well gone six o'clock before we left Rolleston and we had a long journey ahead.

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Re: GP Individual Quiz Appeals Panel?

Postby DavidHesp60 » Thu Dec 06, 2012 10:23 am

I do think this is a good idea, not least because it would avoid the situation of Chris having to make decisions on the spot.I lost out on the Engels question where Salford would have been at least as valid an answer as Manchester(and would have meant that I scored 29.2 on Art and Culture :( . There is an argument that, as Salford didnt become a city until the 1920s, Manchester was the city in question..but the question,as worded allows Salford( which is where the Engels mill was located).Maybe this is exactly the sort of detail for a panel to decide

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Re: GP Individual Quiz Appeals Panel?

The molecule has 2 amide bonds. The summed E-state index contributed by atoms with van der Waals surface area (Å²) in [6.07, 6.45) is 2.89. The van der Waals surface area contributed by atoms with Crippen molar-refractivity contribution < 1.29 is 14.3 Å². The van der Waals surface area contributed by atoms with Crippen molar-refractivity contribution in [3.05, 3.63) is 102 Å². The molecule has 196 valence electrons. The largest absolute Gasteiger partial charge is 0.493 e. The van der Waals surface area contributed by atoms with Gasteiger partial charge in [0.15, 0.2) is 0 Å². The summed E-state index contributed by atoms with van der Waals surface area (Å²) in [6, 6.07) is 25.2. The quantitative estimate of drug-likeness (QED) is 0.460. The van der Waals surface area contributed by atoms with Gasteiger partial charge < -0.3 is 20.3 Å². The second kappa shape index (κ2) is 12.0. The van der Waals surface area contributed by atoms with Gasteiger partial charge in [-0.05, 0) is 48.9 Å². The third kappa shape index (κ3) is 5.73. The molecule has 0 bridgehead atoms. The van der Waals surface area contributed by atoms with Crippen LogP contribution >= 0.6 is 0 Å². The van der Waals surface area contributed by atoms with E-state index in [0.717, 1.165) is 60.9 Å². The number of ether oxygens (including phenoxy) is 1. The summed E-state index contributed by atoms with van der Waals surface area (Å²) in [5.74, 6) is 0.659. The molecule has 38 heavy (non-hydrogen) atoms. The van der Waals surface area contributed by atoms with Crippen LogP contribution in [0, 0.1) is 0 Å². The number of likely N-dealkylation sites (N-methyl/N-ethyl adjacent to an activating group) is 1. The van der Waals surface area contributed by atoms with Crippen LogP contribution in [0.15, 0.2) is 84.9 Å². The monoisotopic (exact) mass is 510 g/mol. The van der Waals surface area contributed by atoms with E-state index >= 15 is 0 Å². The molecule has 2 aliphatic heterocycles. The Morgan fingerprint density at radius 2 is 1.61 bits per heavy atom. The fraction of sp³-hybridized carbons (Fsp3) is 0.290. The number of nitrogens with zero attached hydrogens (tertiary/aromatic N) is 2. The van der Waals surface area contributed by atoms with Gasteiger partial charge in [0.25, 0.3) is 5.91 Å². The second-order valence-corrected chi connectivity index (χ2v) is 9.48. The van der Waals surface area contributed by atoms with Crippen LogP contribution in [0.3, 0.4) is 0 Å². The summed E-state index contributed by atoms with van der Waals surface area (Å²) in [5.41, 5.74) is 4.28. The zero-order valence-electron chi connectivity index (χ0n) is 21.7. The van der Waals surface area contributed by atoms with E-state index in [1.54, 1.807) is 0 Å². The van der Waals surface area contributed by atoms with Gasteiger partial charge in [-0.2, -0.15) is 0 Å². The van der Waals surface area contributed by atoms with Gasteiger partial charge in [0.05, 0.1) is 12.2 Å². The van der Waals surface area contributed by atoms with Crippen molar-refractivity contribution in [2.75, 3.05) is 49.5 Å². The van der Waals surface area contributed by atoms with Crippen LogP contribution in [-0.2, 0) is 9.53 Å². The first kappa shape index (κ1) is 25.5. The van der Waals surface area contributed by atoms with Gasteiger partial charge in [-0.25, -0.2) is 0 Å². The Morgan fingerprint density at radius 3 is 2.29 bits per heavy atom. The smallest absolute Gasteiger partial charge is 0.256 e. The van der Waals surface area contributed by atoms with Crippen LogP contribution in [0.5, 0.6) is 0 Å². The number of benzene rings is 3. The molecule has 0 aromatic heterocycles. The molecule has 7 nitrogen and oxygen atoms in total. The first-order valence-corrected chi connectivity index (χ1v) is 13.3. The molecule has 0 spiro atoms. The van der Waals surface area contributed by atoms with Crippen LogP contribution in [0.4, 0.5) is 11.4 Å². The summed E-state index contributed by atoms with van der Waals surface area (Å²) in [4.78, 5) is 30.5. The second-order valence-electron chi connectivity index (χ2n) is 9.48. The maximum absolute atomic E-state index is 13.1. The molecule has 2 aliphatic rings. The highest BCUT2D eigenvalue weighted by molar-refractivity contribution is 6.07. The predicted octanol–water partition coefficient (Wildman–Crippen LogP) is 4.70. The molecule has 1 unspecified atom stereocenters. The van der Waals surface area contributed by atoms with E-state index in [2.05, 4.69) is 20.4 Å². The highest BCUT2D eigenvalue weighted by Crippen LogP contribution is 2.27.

Postby johnwilson » Thu Dec 06, 2012 12:22 pm

I hadn't thought of Salford as an alternative answer, to be honest. I was more concerned with doing a set that would also be approachable for the Europeans doing it, and I'm not sure how many of them would have even heard of Salford.

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Re: GP Individual Quiz Appeals Panel?

Postby DavidHesp60 » Thu Dec 06, 2012 3:48 pm

Yes, I can understand that, John..and I really enjoyed your quiz by the way.

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Re: GP Individual Quiz Appeals Panel?

Postby AndrewFrazer » Thu Dec 06, 2012 5:56 pm

I think one can make a distinction between two alternative answer scenarios.